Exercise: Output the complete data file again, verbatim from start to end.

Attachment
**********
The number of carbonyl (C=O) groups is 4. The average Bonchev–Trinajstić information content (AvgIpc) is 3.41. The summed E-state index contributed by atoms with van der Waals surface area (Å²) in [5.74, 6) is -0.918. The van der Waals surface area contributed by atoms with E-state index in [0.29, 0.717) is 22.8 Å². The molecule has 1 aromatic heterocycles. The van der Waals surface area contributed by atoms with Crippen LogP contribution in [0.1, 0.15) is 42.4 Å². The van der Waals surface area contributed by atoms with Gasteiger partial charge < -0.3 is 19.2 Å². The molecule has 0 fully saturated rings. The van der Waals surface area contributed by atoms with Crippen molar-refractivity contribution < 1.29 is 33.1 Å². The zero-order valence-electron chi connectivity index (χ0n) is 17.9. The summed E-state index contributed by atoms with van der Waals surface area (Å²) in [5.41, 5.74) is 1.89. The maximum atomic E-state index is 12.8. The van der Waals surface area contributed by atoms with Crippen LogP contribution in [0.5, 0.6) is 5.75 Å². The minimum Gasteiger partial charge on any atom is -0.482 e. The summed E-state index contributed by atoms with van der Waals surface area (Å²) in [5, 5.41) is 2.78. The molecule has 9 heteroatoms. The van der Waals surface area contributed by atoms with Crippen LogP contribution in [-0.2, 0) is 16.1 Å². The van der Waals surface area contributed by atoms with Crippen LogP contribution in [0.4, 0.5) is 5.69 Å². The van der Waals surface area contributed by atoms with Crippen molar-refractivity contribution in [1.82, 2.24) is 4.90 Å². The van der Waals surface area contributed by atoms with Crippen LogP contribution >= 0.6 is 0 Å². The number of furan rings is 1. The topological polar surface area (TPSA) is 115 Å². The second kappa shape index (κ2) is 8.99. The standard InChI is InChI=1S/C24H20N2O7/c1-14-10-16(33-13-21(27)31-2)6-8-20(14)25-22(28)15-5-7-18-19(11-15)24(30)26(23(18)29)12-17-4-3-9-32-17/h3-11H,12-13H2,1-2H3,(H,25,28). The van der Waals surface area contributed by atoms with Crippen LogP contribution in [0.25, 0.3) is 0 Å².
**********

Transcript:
The number of carbonyl (C=O) groups is 4. The average Bonchev–Trinajstić information content (AvgIpc) is 3.41. The summed E-state index contributed by atoms with van der Waals surface area (Å²) in [5.74, 6) is -0.918. The van der Waals surface area contributed by atoms with E-state index in [0.29, 0.717) is 22.8 Å². The molecule has 1 aromatic heterocycles. The van der Waals surface area contributed by atoms with Crippen LogP contribution in [0.1, 0.15) is 42.4 Å². The van der Waals surface area contributed by atoms with Gasteiger partial charge < -0.3 is 19.2 Å². The molecule has 0 fully saturated rings. The van der Waals surface area contributed by atoms with Crippen molar-refractivity contribution < 1.29 is 33.1 Å². The zero-order valence-electron chi connectivity index (χ0n) is 17.9. The summed E-state index contributed by atoms with van der Waals surface area (Å²) in [5.41, 5.74) is 1.89. The maximum atomic E-state index is 12.8. The van der Waals surface area contributed by atoms with Crippen LogP contribution in [0.5, 0.6) is 5.75 Å². The minimum Gasteiger partial charge on any atom is -0.482 e. The summed E-state index contributed by atoms with van der Waals surface area (Å²) in [5, 5.41) is 2.78. The molecule has 9 heteroatoms. The van der Waals surface area contributed by atoms with Crippen LogP contribution in [-0.2, 0) is 16.1 Å². The van der Waals surface area contributed by atoms with Crippen LogP contribution in [0.4, 0.5) is 5.69 Å². The van der Waals surface area contributed by atoms with Crippen molar-refractivity contribution in [1.82, 2.24) is 4.90 Å². The van der Waals surface area contributed by atoms with Crippen LogP contribution >= 0.6 is 0 Å². The number of furan rings is 1. The topological polar surface area (TPSA) is 115 Å². The second kappa shape index (κ2) is 8.99. The standard InChI is InChI=1S/C24H20N2O7/c1-14-10-16(33-13-21(27)31-2)6-8-20(14)25-22(28)15-5-7-18-19(11-15)24(30)26(23(18)29)12-17-4-3-9-32-17/h3-11H,12-13H2,1-2H3,(H,25,28). The van der Waals surface area contributed by atoms with Crippen LogP contribution in [0.25, 0.3) is 0 Å².